Carolina Christmas Quilt, Machine Quilting, quilting

Quilting The Carolina Christmas – Running Out of Thread

Yesterday I ran out of thread!

Look…I just had this last little corner bit to do before working on the borders!Fortunately I had wound several bobbins and have a couple left to work through.  I’m hoping I can squeeze it out of them!

In the meantime I did find Aurifil at Linda Z’s in Arlington Heights.  But unfortunately they did not carry the same weight I am using.

I bought what they had, as it is the same tri-color variegated thread but am hoping this difference in weight will not be noticeable.  I’m using the green spool (40 wt) and Linda Z’s carries the orange spool (50 wt).

Does anyone know if there is an estimate chart for thread usage?  Lesson learned here no doubt!  For a King size quilt purchase 3000 meters of thread!

Til next time!


14 thoughts on “Quilting The Carolina Christmas – Running Out of Thread”

  1. cant advise on thread weight etc as I’m just getting into quilting myself. So newbie question from me: is that a full sized quilt being done on a standard sized sewing machine? what’s the practicalities of not using a long arm machine? In other words – how do you get into the middle?!


    1. Yes, it is a full (actually KING) sized quilt that I am quilting on a regular sewing machine. You get into the middle by squishing the quilt into folds. Not every machine can handle it. You need room in the harp area. This quilt is toward the max capacity! The practicalities of using a domestic sewing machine vs a long arm are primarily the expense of long arm quilting! Several hundreds of dollars to have a long armer quilt it or spend thousands for the machine, frame and spare room to house the equipment. I don’t have either.


  2. the price and size of a long arm have made me nervous of getting into doing the biggies. Naturally I want to go from Newbie to Huge in one (easy?!) step! Have to remind myself that perhaps I should try a lap quilt or something smaller to start with eh? 🙂

    Well done anyway, hope who ever has it gets great comfort and joy from it


    1. Yes, I know exactly what you mean! As I had started quilting this quilt by hand but realized after watching Leah Day that I thought maybe I COULD do it!!! I’ve made mistakes though but wow…I am almost finished and I am so excited!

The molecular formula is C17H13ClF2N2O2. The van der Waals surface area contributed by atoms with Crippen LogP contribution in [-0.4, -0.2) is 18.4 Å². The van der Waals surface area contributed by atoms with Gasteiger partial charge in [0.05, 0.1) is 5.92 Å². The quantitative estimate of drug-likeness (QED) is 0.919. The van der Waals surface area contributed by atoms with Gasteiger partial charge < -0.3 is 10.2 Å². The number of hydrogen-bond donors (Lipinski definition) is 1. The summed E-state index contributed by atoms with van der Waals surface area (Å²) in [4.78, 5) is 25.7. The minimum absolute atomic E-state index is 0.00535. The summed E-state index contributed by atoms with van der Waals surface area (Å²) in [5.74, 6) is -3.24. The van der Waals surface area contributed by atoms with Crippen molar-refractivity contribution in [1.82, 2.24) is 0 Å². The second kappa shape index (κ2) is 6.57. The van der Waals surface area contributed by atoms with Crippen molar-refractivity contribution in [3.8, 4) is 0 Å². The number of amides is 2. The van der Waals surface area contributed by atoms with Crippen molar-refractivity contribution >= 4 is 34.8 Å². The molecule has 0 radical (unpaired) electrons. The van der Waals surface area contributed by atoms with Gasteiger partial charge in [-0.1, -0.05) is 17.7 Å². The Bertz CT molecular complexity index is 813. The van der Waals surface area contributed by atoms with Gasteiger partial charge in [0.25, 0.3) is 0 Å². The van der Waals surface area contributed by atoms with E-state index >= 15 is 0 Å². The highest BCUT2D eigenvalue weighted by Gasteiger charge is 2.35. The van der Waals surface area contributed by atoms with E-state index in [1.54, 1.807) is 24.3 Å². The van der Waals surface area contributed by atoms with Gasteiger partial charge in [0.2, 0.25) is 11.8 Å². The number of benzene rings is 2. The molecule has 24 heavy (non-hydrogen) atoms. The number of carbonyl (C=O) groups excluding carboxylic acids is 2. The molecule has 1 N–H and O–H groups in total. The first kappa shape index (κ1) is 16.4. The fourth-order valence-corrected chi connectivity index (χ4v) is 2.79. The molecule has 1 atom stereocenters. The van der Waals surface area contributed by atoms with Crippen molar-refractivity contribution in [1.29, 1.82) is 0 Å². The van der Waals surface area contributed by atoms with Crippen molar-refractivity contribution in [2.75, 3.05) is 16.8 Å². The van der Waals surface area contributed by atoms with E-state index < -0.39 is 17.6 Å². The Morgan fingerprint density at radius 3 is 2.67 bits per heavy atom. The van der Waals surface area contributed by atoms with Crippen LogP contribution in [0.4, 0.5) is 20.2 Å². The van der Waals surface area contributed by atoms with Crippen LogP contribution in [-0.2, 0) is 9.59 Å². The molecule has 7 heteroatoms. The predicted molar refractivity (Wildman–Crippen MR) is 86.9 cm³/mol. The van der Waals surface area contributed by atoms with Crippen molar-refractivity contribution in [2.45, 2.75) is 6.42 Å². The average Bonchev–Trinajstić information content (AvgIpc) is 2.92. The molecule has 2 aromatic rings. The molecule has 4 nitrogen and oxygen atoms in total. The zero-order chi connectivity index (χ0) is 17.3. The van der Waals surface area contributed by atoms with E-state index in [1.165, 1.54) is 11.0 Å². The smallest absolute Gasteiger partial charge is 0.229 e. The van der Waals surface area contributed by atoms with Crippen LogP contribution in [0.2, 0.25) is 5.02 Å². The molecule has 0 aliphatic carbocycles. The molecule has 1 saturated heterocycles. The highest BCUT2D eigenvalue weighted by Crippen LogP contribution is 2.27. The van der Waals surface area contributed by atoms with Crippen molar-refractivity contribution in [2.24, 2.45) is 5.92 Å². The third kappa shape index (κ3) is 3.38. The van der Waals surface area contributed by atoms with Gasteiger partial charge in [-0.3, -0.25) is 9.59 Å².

3. I don’t think that you can do a realistic estimate of thread usage. It really depends on stitch length and density moreso than the size of the quilt. I’ve run through 3000 meters of thread on a very densely quilted baby quilt and finished a king sized quilt on three bobbins (though the bobbins on my long arm are much, much bigger than those on the regular sewing machine).


    1. This is so true! I guess maybe I’m thinking of a density grid or something. I’ll just chock this up to experience and make a little guide for myself to estimate how much thread I might use in the next one!


  4. I love the quilt that you are working on! The traditional style and the color choices are wonderful!

    I have quilted a king sized quilt on my domestic Bernina (and she’s about 15 years old). I do it Libby Lehman’s way…the push and shove method. I start in the center. As I remove basting pins and work out towards the edges, the weight gets lighter and it becomes easier to manuever. It isn’t easy for sure!

    I also don’t think you can estimate the amount of thread to use. I heavily quilt most of my quilts and I use alot of thread. Someone else may be satisfied with simply quilting in the ditch and wouldn’t need as much thread as I would.

    I thank you for the mention in your related articles!


  5. Thank you Laura! Loved your post, I’ll have to look up Libby as I’m not familiar with her. ~still quilting!


    1. Thank you Ricci! I haven’t used Superior Threads yet but I think I am going to soon!!! I love that you are in the US!


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